Nanogen officials last week pinned the future of their company on the success of a new sales organization, royalties from a company it acquired late last year, and a broadening line of products for the clinical diagnostics market.
“We are a very different company than we used to be,” Robert Saltmarsh, the company’s chief financial officer, told BioArray News last week.
The San Diego-based company reported a 51-percent slide in revenues and an 89-percent increase in net losses for the fourth quarter of 2004.
Nanogen had slightly more than $1 million in total revenues, down from $2.1 million during the same quarter in 2003. Product revenues were $410,000 for the fourth quarter of 2004, compared to $1.1 million for the prior-year period.
R&D costs for Q4 2004 were $5.2 million, a $700,000 increase in spending from $4.5 million during the same period a year ago.
Net loss for the quarter amounted to $11.2 million, or $.31 per share, compared to a net loss of $5.9 million, or $.25 per share, during the fourth quarter of 2003.
As of Dec. 31, 2004, Nanogen had a cash position of $51.9 million. Of that, $15.4 million is in the form of cash and cash equivalents, with the remainder in the form of short-term investments.
Howard Birndorf, Nanogen’s CEO and chairman, said during a conference call that the revenue was close to the company’s expectations, and that the significant costs Nanogen had incurred during 2004 — mostly from the acquisition of SynX Pharmaceuticals in April 2004 and Epoch Biosciences in December 2004 (See BAN 12/22/2004) “should not” recur in 2005.
Instead, Birndorf said he expects revenue to increase three-fold in 2005. He said receipts would be stabilized by royalties from Epoch Biosciences’ line of clinical diagnostic tools, several new products, and a shakeup in the company’s sales force. Investors didn’t share his optimism and shares of Nanogen declined 11 percent since the company announced it’s earnings on Feb. 23.
Saltmarsh told BioArray News that the decline in the company’s revenue derived from product sales was attributable to “sales organization issues” that he said have since been rectified.
“We have new sales leadership and the effects of that should be evident in the first quarter of 2005,” Saltmarsh said.
The leadership is Robert Bush, a 20-year sales and management veteran who has held positions at Novartis Pharmaceuticals and Thermo Electron. The CFO explained that prior to hiring Bush in August 2004 the company had assigned the sales and marketing responsibilities to one position. By hiring Bush, Nanogen now has a permanent head of sales.
Saltmarsh added that the company also had approximately seven additional salespeople in the United States and distributors in Europe that would be crucial in selling its new line of products.
New Line of Diagnostic Products
Central to Nanogen’s new product offering is the NanoChip 400, a microarray-based molecular diagnostics platform aimed at the research and clinical diagnostic markets.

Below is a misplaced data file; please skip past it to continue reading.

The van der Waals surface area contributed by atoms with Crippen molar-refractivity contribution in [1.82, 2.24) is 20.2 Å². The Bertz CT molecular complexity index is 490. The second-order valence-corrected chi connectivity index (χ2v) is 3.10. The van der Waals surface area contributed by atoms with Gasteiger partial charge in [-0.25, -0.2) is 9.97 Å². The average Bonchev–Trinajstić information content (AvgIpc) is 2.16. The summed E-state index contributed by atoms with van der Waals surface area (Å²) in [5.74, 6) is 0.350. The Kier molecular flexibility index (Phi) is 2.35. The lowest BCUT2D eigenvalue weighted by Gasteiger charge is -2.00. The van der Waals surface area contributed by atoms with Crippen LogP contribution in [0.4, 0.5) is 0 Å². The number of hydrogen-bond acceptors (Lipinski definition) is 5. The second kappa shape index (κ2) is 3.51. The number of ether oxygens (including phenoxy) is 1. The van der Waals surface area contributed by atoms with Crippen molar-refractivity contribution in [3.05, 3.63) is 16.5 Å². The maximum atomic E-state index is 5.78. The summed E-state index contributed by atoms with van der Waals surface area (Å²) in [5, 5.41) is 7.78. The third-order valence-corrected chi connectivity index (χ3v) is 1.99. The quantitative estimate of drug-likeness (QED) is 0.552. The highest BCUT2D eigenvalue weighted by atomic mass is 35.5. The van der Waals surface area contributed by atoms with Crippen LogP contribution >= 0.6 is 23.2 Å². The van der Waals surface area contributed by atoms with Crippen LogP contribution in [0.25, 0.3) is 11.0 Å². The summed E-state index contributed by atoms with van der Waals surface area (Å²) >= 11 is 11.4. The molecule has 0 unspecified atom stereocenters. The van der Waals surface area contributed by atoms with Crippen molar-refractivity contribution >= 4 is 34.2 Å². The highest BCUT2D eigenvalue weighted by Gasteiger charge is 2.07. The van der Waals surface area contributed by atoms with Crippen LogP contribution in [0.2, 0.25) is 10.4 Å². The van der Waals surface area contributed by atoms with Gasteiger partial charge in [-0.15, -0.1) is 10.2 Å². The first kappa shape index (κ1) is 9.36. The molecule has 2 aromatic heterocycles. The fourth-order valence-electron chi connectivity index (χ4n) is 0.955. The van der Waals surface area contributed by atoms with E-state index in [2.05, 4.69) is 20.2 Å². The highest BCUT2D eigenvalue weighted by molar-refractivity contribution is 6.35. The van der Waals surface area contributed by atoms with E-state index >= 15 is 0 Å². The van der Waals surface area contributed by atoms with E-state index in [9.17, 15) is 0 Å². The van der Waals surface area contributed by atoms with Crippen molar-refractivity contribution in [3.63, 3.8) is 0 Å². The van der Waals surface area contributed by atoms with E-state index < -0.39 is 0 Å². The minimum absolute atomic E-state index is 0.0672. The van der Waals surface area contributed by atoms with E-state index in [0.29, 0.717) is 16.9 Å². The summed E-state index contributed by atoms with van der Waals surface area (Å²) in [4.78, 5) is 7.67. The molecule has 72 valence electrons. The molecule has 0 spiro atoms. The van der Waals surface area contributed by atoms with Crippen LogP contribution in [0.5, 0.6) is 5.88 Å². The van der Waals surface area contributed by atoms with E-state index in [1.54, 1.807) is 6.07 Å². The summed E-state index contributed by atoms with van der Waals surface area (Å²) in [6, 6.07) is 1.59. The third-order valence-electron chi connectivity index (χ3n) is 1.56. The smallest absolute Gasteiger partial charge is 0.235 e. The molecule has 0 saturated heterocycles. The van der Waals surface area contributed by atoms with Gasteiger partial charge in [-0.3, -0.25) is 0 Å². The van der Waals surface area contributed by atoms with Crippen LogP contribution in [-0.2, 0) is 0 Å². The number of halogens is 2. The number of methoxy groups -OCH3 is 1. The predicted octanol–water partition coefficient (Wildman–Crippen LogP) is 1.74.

Nanogen is touting the NanoChip 400 as a competitive 400-site array that will allow researchers to run their own testing panels. Saltmarsh said that the product would be available in mid-2005 but declined to reveal the exact launch date. The chip will be manufactured by Hitachi, and the CFO added that it “will help [Nanogen] broaden [its] impact on the clinical market.”
Nanogen first announced the creation of the NanoChip 400 in November (See BAN 11/3/2004) with an earlier launch date of January or February 2005. During the conference call Saltmarsh attributed some of the company’s losses to unrealized revenue from clients waiting for the Nanochip 400 to launch.
Another new product the company is hoping will help drive revenue growth is a clinical diagnostic test from Toronto-based SynX, which has become a subsidiary of Nanogen. The new test, according to David Ludvigson, Nanogen’s chief operating officer, will provide a “15-minute rapid test result for congestive heart failure.”
Ludvigson estimated in the conference call that a $300 million market exists for the test. He also said that the company had received two patents in Europe related to a stroke diagnostic, and that a similar test would be available sometime in 2006.
Nanogen had previously said that it planned to reissue its cystic fibrosis ASR, which Birndorf told BioArray News in November 2004 would be out in 2005. Saltmarsh said that last week the new CF assay remained in R&D. It was unclear when assay would be available.
The third pillar of Nanogen’s 2005 financial outlook is the royalties it is set to gain through its $97 million acquisition of Bothell, Wash.-based Epoch Biosciences, a biotech firm that provides a line of analyte-specific detection reagents, similar to Nanogen’s line of ASRs (See BAN 12/22/2004). Epoch has licensing agreements with several big biotech and pharmaceutical companies including Third Wave and Celera Diagnostics.
The acquisition closed in December 2004 (See BAN 12/22/2004).
Saltmarsh said that the acquisition will result in a broad line of diagnostic tools that will put the company ahead of smaller rivals, and that royalties from Epoch would add “predictability to Nanogen’s revenues.”
Saltmarsh expected that the first quarter results that would validate whether Nanogen’s growing pains had paid off would be available in May.